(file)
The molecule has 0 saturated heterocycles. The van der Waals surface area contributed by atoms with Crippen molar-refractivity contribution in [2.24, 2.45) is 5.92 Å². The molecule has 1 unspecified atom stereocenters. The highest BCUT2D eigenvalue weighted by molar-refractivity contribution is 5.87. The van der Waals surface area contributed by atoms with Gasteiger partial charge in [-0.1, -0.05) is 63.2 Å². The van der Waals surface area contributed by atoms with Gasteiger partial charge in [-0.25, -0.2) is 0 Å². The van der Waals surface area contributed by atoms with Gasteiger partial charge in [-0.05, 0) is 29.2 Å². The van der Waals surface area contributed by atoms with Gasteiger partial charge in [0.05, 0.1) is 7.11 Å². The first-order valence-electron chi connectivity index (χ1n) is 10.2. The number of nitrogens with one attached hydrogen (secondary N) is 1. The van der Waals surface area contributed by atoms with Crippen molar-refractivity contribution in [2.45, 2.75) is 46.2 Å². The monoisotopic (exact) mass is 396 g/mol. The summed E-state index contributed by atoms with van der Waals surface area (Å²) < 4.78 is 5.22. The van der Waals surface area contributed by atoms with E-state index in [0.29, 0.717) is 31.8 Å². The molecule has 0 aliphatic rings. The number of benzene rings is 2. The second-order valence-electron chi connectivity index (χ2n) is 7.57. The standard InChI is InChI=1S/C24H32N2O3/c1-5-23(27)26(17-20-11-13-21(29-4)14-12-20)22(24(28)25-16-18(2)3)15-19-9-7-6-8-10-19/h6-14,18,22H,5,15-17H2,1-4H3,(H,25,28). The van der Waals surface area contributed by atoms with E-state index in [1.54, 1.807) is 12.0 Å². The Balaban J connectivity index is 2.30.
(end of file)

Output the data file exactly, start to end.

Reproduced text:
The molecule has 0 saturated heterocycles. The van der Waals surface area contributed by atoms with Crippen molar-refractivity contribution in [2.24, 2.45) is 5.92 Å². The molecule has 1 unspecified atom stereocenters. The highest BCUT2D eigenvalue weighted by molar-refractivity contribution is 5.87. The van der Waals surface area contributed by atoms with Gasteiger partial charge in [-0.1, -0.05) is 63.2 Å². The van der Waals surface area contributed by atoms with Gasteiger partial charge in [-0.25, -0.2) is 0 Å². The van der Waals surface area contributed by atoms with Gasteiger partial charge in [-0.05, 0) is 29.2 Å². The van der Waals surface area contributed by atoms with Gasteiger partial charge in [0.05, 0.1) is 7.11 Å². The first-order valence-electron chi connectivity index (χ1n) is 10.2. The number of nitrogens with one attached hydrogen (secondary N) is 1. The van der Waals surface area contributed by atoms with Crippen molar-refractivity contribution in [2.45, 2.75) is 46.2 Å². The monoisotopic (exact) mass is 396 g/mol. The summed E-state index contributed by atoms with van der Waals surface area (Å²) < 4.78 is 5.22. The van der Waals surface area contributed by atoms with E-state index in [0.29, 0.717) is 31.8 Å². The molecule has 0 aliphatic rings. The number of benzene rings is 2. The second-order valence-electron chi connectivity index (χ2n) is 7.57. The standard InChI is InChI=1S/C24H32N2O3/c1-5-23(27)26(17-20-11-13-21(29-4)14-12-20)22(24(28)25-16-18(2)3)15-19-9-7-6-8-10-19/h6-14,18,22H,5,15-17H2,1-4H3,(H,25,28). The van der Waals surface area contributed by atoms with E-state index in [1.54, 1.807) is 12.0 Å². The Balaban J connectivity index is 2.30.